Wolfe Publishing Group

    Handloader August/September 2017

    On the Cover: A custom FN Surpreme .450 Ackley with Swarovski scope (photo by Terry Wieland); Savage Model 10 Predator hunter Max .223 Remington with Nikon 3-12x M223 scope (photo by Brian Pearce); Smith & Wesson Heavy Duty .38 Special (photo by Yvonne Venturino).

    Volume 52, Number 4 | ISSN:

    Article Bites


    Reloader's Press

    7MM Wildcats
    column by: Dave Scovill

    There seems to be a fascination with hot-rod 7mm wildcat cartridges lately, most of which are based on the relatively new beltless .28 Nosler or .375 Ruger cases. In large part, however, most of these wildcats have a case capacity within a few grains of a long list of wildcats based on the belted H&H case that dates back to the mid-1900s. P.O. Ackley’s Handbook for Shooters and Reloaders (copyright 1962 and updated in 1965) lists 14, 7mm belted wildcats, a few based on the .30-06 case and several others that are Ackley Improved versions of established standards, like the 7x57mm or .280 Remington, and a few short-fat designs based on the .348 WCF that duplicate the more modern WSM and RSAUM designs based on shortened versions of the .404 Jeffery case. ...Read More >


    Bullets & Brass

    Colt Lightning .38-40 Winchester
    column by: Brian Pearce

    I have a Colt Lightning rifle chambered in .38-40 that I inherited many years ago. It is actually in very good condition as it retains around 80 percent of its original finish and the bore looks as new. Mechanically it is crisp and functions positively. In referencing its serial number 71XXX, it appears to have been manufactured in 1894. ...Read More >


    Cartridge Board

    .300 Winchester Short Magnum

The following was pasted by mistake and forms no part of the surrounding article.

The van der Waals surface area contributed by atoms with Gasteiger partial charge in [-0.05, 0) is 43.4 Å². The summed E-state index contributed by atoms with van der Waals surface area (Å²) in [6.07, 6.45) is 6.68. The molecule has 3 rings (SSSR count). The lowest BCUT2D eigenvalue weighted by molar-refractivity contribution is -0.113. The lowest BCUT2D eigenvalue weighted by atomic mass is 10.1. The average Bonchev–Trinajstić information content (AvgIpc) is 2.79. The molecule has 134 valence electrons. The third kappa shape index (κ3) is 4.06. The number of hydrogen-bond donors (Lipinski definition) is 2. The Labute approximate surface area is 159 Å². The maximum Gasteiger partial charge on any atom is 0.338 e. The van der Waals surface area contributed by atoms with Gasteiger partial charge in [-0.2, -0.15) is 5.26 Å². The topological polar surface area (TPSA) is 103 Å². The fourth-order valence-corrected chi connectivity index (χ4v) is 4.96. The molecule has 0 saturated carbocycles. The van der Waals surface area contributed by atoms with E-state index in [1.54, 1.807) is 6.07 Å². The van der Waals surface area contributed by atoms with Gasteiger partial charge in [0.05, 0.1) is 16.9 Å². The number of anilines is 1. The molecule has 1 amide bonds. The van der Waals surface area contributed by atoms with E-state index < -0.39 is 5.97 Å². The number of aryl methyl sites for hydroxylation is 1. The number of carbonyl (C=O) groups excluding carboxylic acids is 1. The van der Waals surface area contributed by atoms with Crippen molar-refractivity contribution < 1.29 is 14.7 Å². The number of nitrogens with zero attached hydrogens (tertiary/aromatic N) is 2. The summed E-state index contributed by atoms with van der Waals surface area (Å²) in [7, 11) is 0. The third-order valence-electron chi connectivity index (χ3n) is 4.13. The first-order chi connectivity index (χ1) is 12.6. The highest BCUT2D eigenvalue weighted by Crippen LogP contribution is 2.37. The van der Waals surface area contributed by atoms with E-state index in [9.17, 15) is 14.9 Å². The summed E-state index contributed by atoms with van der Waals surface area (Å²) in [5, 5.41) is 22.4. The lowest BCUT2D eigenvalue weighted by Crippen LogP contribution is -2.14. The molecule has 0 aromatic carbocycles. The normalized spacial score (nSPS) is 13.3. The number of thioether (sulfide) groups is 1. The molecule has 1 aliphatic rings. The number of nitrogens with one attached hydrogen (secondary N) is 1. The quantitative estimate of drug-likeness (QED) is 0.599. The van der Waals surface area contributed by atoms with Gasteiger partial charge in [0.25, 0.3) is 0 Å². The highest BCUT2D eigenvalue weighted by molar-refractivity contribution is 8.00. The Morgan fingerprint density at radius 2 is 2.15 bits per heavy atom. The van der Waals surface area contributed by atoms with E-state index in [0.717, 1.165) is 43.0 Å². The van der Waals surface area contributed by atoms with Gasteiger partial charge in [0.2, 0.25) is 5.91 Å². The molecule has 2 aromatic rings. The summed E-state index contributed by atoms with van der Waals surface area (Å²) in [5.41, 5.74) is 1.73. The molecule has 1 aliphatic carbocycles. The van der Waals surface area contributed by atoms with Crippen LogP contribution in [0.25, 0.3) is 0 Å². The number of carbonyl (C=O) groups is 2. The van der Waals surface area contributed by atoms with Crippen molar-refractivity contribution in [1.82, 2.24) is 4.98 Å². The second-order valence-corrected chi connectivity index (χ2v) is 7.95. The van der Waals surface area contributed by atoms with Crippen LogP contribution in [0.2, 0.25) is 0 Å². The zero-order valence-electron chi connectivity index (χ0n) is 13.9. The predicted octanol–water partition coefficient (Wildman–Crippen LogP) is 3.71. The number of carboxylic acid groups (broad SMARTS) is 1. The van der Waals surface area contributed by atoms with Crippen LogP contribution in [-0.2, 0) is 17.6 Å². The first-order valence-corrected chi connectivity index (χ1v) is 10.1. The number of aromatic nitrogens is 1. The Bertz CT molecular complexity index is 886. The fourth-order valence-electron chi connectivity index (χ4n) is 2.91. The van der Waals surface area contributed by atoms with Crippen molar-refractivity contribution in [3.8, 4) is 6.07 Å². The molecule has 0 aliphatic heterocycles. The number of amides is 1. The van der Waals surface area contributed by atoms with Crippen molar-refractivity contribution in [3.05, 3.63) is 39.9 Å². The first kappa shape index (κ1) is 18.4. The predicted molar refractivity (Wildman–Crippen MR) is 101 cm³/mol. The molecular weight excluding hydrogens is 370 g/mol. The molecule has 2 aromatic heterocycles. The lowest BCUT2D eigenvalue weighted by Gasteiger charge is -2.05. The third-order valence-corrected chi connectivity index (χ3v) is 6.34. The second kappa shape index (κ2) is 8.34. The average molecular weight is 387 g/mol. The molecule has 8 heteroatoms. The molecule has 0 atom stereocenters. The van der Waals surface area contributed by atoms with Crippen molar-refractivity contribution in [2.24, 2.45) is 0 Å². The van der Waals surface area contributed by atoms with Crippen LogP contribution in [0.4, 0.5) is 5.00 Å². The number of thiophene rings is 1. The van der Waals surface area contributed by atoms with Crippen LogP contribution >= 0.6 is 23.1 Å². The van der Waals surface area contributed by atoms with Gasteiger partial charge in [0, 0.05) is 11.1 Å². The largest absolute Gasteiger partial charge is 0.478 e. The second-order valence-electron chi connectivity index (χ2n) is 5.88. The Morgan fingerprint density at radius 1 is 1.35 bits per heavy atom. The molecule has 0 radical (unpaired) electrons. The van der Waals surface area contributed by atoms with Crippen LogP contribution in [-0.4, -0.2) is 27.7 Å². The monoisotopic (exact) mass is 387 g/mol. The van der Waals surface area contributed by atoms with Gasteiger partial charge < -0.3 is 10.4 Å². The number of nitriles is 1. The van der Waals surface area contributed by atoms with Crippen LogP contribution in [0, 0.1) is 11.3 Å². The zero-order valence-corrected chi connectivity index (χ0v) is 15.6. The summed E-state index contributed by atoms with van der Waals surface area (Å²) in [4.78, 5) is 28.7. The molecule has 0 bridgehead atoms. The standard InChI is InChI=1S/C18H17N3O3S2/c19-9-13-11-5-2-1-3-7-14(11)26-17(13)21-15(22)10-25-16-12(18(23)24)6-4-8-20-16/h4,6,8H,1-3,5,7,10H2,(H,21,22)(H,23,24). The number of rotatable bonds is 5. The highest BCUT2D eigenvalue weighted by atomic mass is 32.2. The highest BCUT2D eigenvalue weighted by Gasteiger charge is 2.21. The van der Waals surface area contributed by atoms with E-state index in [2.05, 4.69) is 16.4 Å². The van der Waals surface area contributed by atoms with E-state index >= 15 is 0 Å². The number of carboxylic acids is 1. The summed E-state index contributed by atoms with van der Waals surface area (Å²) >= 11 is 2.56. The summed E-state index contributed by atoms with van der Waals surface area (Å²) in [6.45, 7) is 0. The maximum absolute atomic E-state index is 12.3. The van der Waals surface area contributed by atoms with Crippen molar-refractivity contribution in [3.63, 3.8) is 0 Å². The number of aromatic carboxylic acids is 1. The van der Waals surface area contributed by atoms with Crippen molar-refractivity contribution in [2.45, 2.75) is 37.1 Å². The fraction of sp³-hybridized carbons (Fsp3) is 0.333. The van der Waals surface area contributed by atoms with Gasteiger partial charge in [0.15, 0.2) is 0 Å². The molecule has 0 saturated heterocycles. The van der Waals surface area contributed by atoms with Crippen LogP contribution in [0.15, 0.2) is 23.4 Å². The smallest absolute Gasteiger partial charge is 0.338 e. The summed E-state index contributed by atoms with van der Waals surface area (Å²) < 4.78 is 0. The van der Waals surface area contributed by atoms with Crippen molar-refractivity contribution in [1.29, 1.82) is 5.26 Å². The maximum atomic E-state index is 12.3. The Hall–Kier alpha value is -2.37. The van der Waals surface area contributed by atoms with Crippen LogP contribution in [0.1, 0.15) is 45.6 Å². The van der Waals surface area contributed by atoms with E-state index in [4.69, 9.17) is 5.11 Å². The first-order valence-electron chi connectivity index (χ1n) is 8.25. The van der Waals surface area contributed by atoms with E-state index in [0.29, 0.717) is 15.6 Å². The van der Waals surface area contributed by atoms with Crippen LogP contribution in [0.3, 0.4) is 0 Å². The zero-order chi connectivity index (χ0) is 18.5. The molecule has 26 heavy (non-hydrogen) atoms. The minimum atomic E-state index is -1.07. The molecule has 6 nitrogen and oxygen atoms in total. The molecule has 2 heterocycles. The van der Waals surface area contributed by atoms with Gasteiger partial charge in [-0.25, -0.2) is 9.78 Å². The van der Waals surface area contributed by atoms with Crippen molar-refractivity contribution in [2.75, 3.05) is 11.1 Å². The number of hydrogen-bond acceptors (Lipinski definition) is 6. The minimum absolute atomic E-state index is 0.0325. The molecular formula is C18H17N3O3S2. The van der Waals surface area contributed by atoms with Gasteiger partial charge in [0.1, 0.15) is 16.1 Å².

column by: Gil Sengel

    Development of the centerfire, rimless, bottleneck, smoke- less powder military cartridge seemed to give all anyone could ask for in a round intended for small arms. It was hard to imagine how the 7.92x57mm Mauser or .30-06 Springfield could be improved upon. Of course, both were immediately taken into the hunting field and, given suitably constructed bullets, they performed well on all but the largest game. ...Read More >


    Propellant Profiles

    IMR Target
    column by: R.H. VanDenburg, Jr.

    This year, Hodgdon introduced five new IMR powders: IMR Target, IMR Red, IMR Green, IMR Blue and IMR Unequal. They are said to be cleaner burning, to meter better, and several environmentally unfriendly chemicals have been eliminated from their makeup. This latter trend was not started by Hodgdon, but it is nice to see the company join in by doing away with harmful chemicals. Hodgdon has, however, earned a well-deserved reputation for demanding, and getting, its suppliers to adhere to extremely tight manufacturing tolerances. To handloaders, this means more consistent shot-to-shot and lot-to-lot performance. As we shall see, this appears to be true of this new line of IMR powders. ...Read More >


    From The Hip

    Starline Brass
    column by: Brian Pearce

    Starline Brass began producing newly manufactured cases in .38 Special and .357 Magnum in 1976, which I began using almost immediately. In the decades since, the company has added all popular handgun calibers, including many less popular and formerly obsolete versions. This has allowed handloaders and ammunition manufacturers to keep vintage guns in service. Starline has also added many straight- and semi-straight-walled rifle cartridges. The latest new cases (which have been anxiously awaited) include bottleneck rifle cartridges based on the .308 Winchester family of cartridges. ...Read More >


    Mike's Shootin' Shack

    Colt SAA .38-40/.38 WCF
    column by: Mike Venturino